Conclusion

There are a few key themes running through the play, for example love and tragedy, and under the theme of tragedy, fate and the inevitable. Miller used these clever links to demonstrate his themes. All of the clues about inevitable tragedy link up at the end, and show how everything that happened in the opening scenes, which were at the time unimportant, made what happened in the future happen. The opening scene uses small but clear warnings, omens, themes and strong words that altogether prepare you for what will happen. The phone booth's presence throughout the play creates a continuous tension as Eddie's desire to discard Marco and Rodolpho by reporting them to the authorities. The same continuous reminder is used with the phonograph- the player that played the song that represents the love between Catherine and Rodolpho that he resents with such a passion. Even if you do not know what is going to happen after the opening scene, subconsciously you are prepared for what is going to happen because of the careful signals that Miller has used. He does this to put his point across even more clearly- creating a bigger impact on the audience because the omens that they have been presented with create a lot of tension. This makes the play constantly tense, and the audience is waiting for the fatal moment, so when it arrives it has a big impact. Madeleine Porter 10NWS - 1 - ...read more.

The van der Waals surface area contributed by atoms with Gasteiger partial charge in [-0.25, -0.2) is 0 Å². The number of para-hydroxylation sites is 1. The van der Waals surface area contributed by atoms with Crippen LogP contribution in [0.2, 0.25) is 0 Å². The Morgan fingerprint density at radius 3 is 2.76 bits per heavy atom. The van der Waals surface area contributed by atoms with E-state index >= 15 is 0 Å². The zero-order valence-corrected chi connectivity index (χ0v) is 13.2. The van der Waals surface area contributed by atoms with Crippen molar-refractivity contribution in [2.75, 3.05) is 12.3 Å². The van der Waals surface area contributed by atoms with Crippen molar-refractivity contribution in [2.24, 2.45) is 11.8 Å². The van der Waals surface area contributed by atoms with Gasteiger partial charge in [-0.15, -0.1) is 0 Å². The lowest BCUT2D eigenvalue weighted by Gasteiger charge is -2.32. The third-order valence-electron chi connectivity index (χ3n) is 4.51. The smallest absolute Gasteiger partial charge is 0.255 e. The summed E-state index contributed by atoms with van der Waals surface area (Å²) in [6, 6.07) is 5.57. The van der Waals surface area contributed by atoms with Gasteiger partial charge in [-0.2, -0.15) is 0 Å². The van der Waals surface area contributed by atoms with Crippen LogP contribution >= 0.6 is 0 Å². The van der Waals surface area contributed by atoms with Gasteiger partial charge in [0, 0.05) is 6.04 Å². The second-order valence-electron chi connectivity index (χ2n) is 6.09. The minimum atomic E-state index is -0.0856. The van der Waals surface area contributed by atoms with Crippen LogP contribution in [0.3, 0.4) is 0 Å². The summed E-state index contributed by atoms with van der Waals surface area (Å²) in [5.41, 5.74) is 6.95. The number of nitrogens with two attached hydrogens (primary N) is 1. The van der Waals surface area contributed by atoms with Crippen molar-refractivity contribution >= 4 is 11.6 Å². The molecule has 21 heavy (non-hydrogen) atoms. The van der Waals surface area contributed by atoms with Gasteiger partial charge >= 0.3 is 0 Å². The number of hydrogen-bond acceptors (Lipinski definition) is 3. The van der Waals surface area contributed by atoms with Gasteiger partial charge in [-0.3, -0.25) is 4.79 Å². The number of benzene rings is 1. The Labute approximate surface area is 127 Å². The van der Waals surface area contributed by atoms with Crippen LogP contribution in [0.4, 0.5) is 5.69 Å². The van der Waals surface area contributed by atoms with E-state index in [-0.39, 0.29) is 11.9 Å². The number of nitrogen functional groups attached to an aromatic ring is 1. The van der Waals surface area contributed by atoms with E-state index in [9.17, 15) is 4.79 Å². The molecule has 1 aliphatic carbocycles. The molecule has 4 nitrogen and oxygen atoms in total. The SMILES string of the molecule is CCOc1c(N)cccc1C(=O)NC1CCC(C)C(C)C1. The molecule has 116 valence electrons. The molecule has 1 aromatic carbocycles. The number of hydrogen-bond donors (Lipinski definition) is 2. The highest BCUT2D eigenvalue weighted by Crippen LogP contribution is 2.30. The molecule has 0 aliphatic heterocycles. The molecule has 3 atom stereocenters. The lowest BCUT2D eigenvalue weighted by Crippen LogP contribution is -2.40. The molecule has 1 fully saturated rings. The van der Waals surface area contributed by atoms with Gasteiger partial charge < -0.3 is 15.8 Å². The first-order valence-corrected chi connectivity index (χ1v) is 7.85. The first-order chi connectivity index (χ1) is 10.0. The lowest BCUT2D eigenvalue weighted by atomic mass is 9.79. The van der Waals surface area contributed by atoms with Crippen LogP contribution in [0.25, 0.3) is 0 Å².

The above preview is unformatted text

This student written piece of work is one of many that can be found in our GCSE Arthur Miller section.

Found what you're looking for?

  • Start learning 29% faster today
  • 150,000+ documents available
  • Just £6.99 a month

Not the one? Search for your essay title...
  • Join over 1.2 million students every month
  • Accelerate your learning by 29%
  • Unlimited access from just £6.99 per month

See related essaysSee related essays

Related GCSE Arthur Miller essays

  1. In what ways is 'A view from the bridge' like a Greek tragedy?

    Eddie is never completely at ease. He tells her she's 'walkin' wavy', but this is because he is subconsciously sexually attracted to her. He criticises her appearance and behaviour because she is attractive to other men and he does not like that.

  2. A View From the Bridge - The whole of this play involves symbolism, on ...

    There is no doubt that Eddie understands the poverty they are escaping as his own father had come to the U.S.A. from Italy. Eddie's willingness to offer hospitality shows that he is a good man, aware of his responsibilities to others in the Italian-American community.